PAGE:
The start of a new year always encourages me to step back and make an internal review and reassess the things that add value in my life and take a hard look at the things that need to be jettisoned. One thing I’ve found as a result is certain online activities no longer bring me the joy they once did and, like another blogging friend, I seriously considered locking up my site. While I don’t think I’m quite ready for that at this point, I am considering where this site will be going forward.
I’ll also be publishing new blog posts less frequently. In the meantime you’re welcome to dig into my archives and featured posts. If there’s a particular subject you aren’t finding an answer to, leave a comment on this post or use my search widget on the front page.
In other news:
WordPress.com Free Sites-Now with more ads
A Native Sponsored Post promoting an in-house ad has already popped up on one of my free Private sites where I am the only user. That means I’m the only one who will ever see it which I guess was WordPress.com’s gentle way of indicating the rollout has begun.
Over the 14 years I’ve hosted sites here, the amount of advertising on free websites has gone from the occasional ad visible to logged-out users to ads visible all the time to ads that appear in subscriber emails to MOAR ADS. It’s starting to remind me a lot of Angelfire, where I maintain a website for our local knitting guild, though I hope never to see flashing banner ads! The only way to remove ads from your free WordPress.com website at this time is to upgrade to a paid plan.
It’s understandable that WordPress.com needs to recoup its operating expenses for hosting millions of websites and I certainly don’t grudge them that. Having said that, free sites provide WordPress.com with traffic in a symbiotic relationship. Run ads if you must, but keep the number and placement of ads sane.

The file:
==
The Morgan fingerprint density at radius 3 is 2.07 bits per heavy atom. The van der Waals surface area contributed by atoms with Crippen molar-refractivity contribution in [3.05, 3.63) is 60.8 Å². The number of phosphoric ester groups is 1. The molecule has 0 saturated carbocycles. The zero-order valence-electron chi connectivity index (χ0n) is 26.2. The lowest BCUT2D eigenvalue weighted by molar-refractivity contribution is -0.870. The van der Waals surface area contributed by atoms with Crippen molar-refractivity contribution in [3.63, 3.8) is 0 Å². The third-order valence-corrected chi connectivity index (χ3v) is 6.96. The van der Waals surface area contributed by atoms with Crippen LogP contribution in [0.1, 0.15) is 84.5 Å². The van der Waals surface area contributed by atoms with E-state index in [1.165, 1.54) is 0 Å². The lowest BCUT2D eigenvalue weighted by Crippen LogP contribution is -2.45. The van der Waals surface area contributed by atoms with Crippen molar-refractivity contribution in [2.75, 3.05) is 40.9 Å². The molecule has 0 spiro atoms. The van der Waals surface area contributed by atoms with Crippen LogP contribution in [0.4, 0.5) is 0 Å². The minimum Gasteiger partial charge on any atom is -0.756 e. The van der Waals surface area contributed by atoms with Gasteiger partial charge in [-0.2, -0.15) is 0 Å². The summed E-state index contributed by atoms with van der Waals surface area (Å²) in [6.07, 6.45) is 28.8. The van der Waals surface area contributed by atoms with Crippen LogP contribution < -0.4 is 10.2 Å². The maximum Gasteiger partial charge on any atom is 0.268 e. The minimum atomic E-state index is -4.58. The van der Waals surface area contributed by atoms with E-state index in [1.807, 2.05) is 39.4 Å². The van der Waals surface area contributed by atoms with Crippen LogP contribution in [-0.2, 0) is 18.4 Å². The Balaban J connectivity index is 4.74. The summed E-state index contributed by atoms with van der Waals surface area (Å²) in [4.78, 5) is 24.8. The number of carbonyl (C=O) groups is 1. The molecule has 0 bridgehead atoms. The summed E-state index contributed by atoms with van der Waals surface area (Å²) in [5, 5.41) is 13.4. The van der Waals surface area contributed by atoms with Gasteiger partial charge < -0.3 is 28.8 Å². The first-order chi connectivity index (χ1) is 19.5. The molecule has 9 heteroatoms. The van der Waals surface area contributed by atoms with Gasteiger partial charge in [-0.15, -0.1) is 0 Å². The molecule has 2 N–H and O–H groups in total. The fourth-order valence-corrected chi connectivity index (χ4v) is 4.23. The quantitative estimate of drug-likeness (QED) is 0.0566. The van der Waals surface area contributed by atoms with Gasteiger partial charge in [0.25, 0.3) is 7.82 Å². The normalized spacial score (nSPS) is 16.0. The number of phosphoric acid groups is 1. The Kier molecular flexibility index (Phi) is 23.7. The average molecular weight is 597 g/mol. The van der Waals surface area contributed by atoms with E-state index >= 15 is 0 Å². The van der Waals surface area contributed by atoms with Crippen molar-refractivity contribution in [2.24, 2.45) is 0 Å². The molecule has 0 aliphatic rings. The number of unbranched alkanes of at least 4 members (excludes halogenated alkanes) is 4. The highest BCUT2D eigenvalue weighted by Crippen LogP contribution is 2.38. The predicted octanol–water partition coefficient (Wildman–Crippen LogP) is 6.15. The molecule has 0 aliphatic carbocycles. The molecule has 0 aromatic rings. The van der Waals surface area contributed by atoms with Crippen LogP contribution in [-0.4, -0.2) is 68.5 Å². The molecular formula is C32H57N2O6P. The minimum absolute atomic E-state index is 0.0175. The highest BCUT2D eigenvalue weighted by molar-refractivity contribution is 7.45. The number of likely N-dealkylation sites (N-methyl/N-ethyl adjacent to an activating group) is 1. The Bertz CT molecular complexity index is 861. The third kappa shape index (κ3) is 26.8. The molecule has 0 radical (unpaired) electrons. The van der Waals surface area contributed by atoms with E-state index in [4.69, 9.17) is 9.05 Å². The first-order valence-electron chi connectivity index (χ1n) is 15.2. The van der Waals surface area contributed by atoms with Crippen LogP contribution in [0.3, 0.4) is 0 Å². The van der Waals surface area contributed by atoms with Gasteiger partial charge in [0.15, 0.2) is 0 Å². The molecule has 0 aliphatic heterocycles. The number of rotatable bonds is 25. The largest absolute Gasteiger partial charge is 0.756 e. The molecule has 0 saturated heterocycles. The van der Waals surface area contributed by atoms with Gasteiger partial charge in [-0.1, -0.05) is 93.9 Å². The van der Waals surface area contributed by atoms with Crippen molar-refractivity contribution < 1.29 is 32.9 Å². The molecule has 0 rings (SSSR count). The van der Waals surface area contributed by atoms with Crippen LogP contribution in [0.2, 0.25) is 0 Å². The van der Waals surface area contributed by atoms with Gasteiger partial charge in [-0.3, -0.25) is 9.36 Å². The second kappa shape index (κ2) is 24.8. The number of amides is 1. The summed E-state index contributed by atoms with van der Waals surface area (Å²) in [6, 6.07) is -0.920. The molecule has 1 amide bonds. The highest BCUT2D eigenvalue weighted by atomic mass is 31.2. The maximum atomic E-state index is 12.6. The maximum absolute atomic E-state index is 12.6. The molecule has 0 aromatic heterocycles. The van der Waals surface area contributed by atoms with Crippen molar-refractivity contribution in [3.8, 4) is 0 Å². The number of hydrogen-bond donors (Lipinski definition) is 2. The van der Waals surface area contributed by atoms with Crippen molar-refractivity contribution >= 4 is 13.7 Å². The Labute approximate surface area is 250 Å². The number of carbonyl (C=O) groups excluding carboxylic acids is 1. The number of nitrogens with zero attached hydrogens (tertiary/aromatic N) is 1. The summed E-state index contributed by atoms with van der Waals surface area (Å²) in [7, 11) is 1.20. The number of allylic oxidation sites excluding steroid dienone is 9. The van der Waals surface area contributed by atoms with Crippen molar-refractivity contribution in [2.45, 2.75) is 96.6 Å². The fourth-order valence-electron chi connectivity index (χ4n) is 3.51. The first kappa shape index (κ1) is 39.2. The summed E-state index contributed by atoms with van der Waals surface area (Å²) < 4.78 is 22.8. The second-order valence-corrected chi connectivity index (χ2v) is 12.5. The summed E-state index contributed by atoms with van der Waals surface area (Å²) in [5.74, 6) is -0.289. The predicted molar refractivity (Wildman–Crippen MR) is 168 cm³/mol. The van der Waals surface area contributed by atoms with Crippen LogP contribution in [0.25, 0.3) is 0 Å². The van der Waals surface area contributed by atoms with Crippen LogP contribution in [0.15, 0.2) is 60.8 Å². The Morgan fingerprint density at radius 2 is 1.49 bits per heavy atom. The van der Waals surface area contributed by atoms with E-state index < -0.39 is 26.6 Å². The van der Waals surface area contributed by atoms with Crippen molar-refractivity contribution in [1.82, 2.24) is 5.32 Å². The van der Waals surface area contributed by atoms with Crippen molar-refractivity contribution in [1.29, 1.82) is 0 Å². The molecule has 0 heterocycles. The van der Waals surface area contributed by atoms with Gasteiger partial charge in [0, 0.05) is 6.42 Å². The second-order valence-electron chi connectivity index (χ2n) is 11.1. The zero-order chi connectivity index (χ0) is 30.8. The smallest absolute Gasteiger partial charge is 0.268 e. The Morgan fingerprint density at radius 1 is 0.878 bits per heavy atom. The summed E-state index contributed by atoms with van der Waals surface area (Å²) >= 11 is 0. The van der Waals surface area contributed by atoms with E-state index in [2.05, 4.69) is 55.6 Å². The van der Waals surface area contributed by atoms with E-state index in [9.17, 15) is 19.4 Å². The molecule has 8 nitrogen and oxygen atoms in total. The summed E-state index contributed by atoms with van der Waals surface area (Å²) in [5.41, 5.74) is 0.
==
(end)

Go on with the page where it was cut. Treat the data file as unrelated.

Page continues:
Learn with WordPress.com’s Happiness Engineers
Many old-time WordPress.com bloggers learned the ins and outs of blogging on WordPress.com through Blogging U, which currently is still online as self-study email courses. When it was new, Blogging U was not just a course but also a community where new bloggers received help and feedback from both other community members and WordPress.com’s Happiness Engineers.
WordPress.com’s newest offering, wpcourses.com, takes that idea a big step further. There are self-paced and self-directed lessons, a private P2 site* for students to mingle and help each other alongside Happiness Engineers and a weekly “office hour” over Zoom led by a Happiness Engineer. The current offerings are “Blogging for Beginners” and “Podcasting for Beginners.” Each is an immersive course available by an annual paid subscription. Make sure to read the FAQ page to answer any questions you may have prior to signing up.
If you are interested in either course, but find it too expensive, WordPress.com regularly sends out promotional emails, so make sure to get on their mailing list.
As always, the information in this post is correct as of publication date. Changes are inevitable.
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By the time you read this post, I will be experiencing the side effects of my second Covid-19 vaccination. If I can go by reports in the news (as well as conversations with friends and relatives), I’ll likely be offline for a few days and will reply to your comments after that.